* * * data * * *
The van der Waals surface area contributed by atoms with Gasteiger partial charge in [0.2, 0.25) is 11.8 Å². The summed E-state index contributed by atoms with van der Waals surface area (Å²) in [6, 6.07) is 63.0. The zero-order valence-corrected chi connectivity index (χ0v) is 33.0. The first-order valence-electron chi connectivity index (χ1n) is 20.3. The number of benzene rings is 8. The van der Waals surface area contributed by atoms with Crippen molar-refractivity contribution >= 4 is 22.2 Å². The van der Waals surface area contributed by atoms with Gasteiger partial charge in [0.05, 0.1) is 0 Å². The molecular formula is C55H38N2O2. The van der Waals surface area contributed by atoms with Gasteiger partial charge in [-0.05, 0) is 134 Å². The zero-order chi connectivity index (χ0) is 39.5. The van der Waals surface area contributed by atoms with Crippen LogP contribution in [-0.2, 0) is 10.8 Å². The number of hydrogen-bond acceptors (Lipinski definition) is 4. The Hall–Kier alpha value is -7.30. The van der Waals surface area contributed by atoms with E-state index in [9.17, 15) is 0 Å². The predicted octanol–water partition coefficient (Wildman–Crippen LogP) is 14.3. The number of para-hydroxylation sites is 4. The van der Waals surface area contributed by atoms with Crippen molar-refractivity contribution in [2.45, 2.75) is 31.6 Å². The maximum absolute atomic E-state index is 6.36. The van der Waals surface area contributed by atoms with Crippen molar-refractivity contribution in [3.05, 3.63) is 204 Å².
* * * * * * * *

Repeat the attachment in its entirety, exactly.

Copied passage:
The van der Waals surface area contributed by atoms with Gasteiger partial charge in [0.2, 0.25) is 11.8 Å². The summed E-state index contributed by atoms with van der Waals surface area (Å²) in [6, 6.07) is 63.0. The zero-order valence-corrected chi connectivity index (χ0v) is 33.0. The first-order valence-electron chi connectivity index (χ1n) is 20.3. The number of benzene rings is 8. The van der Waals surface area contributed by atoms with Crippen molar-refractivity contribution >= 4 is 22.2 Å². The van der Waals surface area contributed by atoms with Gasteiger partial charge in [0.05, 0.1) is 0 Å². The molecular formula is C55H38N2O2. The van der Waals surface area contributed by atoms with Gasteiger partial charge in [-0.05, 0) is 134 Å². The zero-order chi connectivity index (χ0) is 39.5. The van der Waals surface area contributed by atoms with Crippen LogP contribution in [-0.2, 0) is 10.8 Å². The number of hydrogen-bond acceptors (Lipinski definition) is 4. The Hall–Kier alpha value is -7.30. The van der Waals surface area contributed by atoms with E-state index in [9.17, 15) is 0 Å². The predicted octanol–water partition coefficient (Wildman–Crippen LogP) is 14.3. The number of para-hydroxylation sites is 4. The van der Waals surface area contributed by atoms with Crippen molar-refractivity contribution in [2.45, 2.75) is 31.6 Å². The maximum absolute atomic E-state index is 6.36. The van der Waals surface area contributed by atoms with Crippen molar-refractivity contribution in [3.05, 3.63) is 204 Å².